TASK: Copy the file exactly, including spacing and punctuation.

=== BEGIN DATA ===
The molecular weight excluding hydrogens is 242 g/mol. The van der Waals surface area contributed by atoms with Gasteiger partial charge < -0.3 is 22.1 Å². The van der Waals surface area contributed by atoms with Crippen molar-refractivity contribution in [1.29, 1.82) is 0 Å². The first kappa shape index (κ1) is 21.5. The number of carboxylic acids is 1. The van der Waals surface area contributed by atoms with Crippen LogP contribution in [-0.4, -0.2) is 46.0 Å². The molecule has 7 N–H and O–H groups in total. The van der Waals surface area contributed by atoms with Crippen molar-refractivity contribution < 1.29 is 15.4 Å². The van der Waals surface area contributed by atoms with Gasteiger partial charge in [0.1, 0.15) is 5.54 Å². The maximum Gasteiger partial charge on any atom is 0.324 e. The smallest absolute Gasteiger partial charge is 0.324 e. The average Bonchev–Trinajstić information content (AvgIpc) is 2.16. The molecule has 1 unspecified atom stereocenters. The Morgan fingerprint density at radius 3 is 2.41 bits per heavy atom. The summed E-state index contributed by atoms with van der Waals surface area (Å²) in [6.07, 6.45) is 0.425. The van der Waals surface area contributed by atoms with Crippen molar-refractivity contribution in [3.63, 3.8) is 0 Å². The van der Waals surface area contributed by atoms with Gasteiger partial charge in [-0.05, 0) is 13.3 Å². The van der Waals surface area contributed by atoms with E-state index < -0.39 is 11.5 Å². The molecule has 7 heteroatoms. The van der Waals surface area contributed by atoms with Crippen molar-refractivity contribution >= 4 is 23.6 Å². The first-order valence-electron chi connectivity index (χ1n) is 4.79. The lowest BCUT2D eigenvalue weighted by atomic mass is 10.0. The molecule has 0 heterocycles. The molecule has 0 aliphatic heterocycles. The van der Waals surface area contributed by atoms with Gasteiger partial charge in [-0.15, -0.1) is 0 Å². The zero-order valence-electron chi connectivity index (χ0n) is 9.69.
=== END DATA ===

The molecular weight excluding hydrogens is 242 g/mol. The van der Waals surface area contributed by atoms with Gasteiger partial charge < -0.3 is 22.1 Å². The van der Waals surface area contributed by atoms with Crippen molar-refractivity contribution in [1.29, 1.82) is 0 Å². The first kappa shape index (κ1) is 21.5. The number of carboxylic acids is 1. The van der Waals surface area contributed by atoms with Crippen LogP contribution in [-0.4, -0.2) is 46.0 Å². The molecule has 7 N–H and O–H groups in total. The van der Waals surface area contributed by atoms with Crippen molar-refractivity contribution < 1.29 is 15.4 Å². The van der Waals surface area contributed by atoms with Gasteiger partial charge in [0.1, 0.15) is 5.54 Å². The maximum Gasteiger partial charge on any atom is 0.324 e. The smallest absolute Gasteiger partial charge is 0.324 e. The average Bonchev–Trinajstić information content (AvgIpc) is 2.16. The molecule has 1 unspecified atom stereocenters. The Morgan fingerprint density at radius 3 is 2.41 bits per heavy atom. The summed E-state index contributed by atoms with van der Waals surface area (Å²) in [6.07, 6.45) is 0.425. The van der Waals surface area contributed by atoms with Crippen molar-refractivity contribution in [3.63, 3.8) is 0 Å². The van der Waals surface area contributed by atoms with Gasteiger partial charge in [-0.05, 0) is 13.3 Å². The van der Waals surface area contributed by atoms with E-state index < -0.39 is 11.5 Å². The molecule has 7 heteroatoms. The van der Waals surface area contributed by atoms with Crippen molar-refractivity contribution >= 4 is 23.6 Å². The first-order valence-electron chi connectivity index (χ1n) is 4.79. The lowest BCUT2D eigenvalue weighted by atomic mass is 10.0. The molecule has 0 heterocycles. The molecule has 0 aliphatic heterocycles. The van der Waals surface area contributed by atoms with Gasteiger partial charge in [-0.15, -0.1) is 0 Å². The zero-order valence-electron chi connectivity index (χ0n) is 9.69.